Jclark Desmond

General History of Africa/Volume 1/From the Earliest Times to c. 500 B.C.

J. Clark Desmond
J. Desmond Clark. 1916-2002

The Cambridge History of Africa
Volume 1. From the Earliest Times to c. 500 B.C.

J. Desmond Clark, ed. 1982. illus. 58 maps 27 tables. 1173 pages

Cambridge History of Africa. Volume 1

This volume of the Cambrigde History of Africa provides the first relatively complete and authoritative survey of African prehistory from the time of the first hominids in the Plio-Pleistone up to the spread of iron technology after c.500 B.C. The volume therefore sets the stage for the history of the continent contained in the subsequent volumes. The material remains of past human life recovered by excavation are described and interpreted in the light of palaeo-ecological evidence, primate studies and ethnographic observation, to provide a record of the evolving skills and adaptive behaviour of the prehistoric populations. The unique discoveries in East and South Africa of early hominid fossils, stone tools and other surviving evidence are discussed with full documentation, leading on to the coming of Modern Man (with new evidence showing the much greater antiquity of the ‘Middle Stone Age’ in the continent than had previously been thought) and the beginning of regional patterning. The volume provides a survey of the now considerable material showing the different ways of life in the forests, savannas and arid zones during the ‘Later Stone Age’, from its beginnings some 20,000 years ago. The divergence in cultural patternings between northern Africa and those parts of the continent south of the Sahara now becomes more apparent. Following an account of the evidence for the origins and spread of domesticates and the beginnings of village farming, the volume concludes with three chapters that trace the development of urban centres and of the political state in the Nile Valley and the changing administrative, socio-economic and religious aspects of Egyptian civilization from the Pre-Dynastic up to the Late Period.


List of figures

List of plates

  1. The palaeo-ecology of the African continent: the physical environment of Africa from the earliest geological to Later Stone Age times
    by Karl W. Butzer, Department of Anthropology, Universie of Chicago, Illinois, and H. B. S. Cooke, Department of Geology, Dalhousie University, Halifax, Nova Scotia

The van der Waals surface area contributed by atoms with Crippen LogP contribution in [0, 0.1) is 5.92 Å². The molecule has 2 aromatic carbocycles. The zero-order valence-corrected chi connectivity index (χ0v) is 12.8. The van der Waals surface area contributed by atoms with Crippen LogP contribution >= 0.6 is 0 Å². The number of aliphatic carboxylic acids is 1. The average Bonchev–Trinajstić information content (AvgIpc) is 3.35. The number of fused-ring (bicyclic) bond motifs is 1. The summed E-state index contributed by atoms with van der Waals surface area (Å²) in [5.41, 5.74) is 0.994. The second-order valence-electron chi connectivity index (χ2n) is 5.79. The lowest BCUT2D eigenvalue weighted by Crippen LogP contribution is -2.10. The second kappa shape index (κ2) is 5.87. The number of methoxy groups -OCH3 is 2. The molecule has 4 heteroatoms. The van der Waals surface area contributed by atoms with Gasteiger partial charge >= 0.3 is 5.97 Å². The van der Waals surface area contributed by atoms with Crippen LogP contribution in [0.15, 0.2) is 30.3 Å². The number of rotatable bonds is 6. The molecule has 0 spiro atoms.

The evolution of the continent
    The Africa of the earliest tool-makers
    The Africa of Acheulian man
    The Africa of the Middle Stone Age and Later Stone Age
  2. Origins and evolution of African Hominidae
    by F. Clark Howell, Department of Anthropology, University of Caliornia, Berkeley
    Stratigraphic and geographic setting
    The genus Homo Linnaeus, 1758
    Coexistence of hominid taxa
    Cultural associations
    Palaeo-environmental settings
  3. The earliest archaeological traces
    by Glynn Ll. Isaac, Department of Anthropology, University of California, Berkeley
    Introduction to the evidence
    East Africa
    Southern Africa
    The Congo basin and adjoining areas
    Tropical West Africa
    Northwest Africa and the Sahara
    The Nile Valley and adjoining desert oases
    Some generalizations and interpretations
  4. The cultures of the Middle Palaeolithic/Middle Stone Age
    by J. Desmond Clark, Department of Anthropology, University of California, Berkeley
    Origins and chronology
    North Africa
    Ethiopia and the Horn
    East Africa
    West Africa and the forest/savanna regions of Equatoria
    The woodlands and grasslands of south central Africa
    Southern Africa
    Middle Stone Age traditions
    Human remains
    Middle Stone Age regional patterning, behaviour and economy
  5. The Late Palaeolithic and Epi-Palaeolithic of northern Africa
    by Philip E. L. Smith, Département d’Anthropologie, Université de Montréal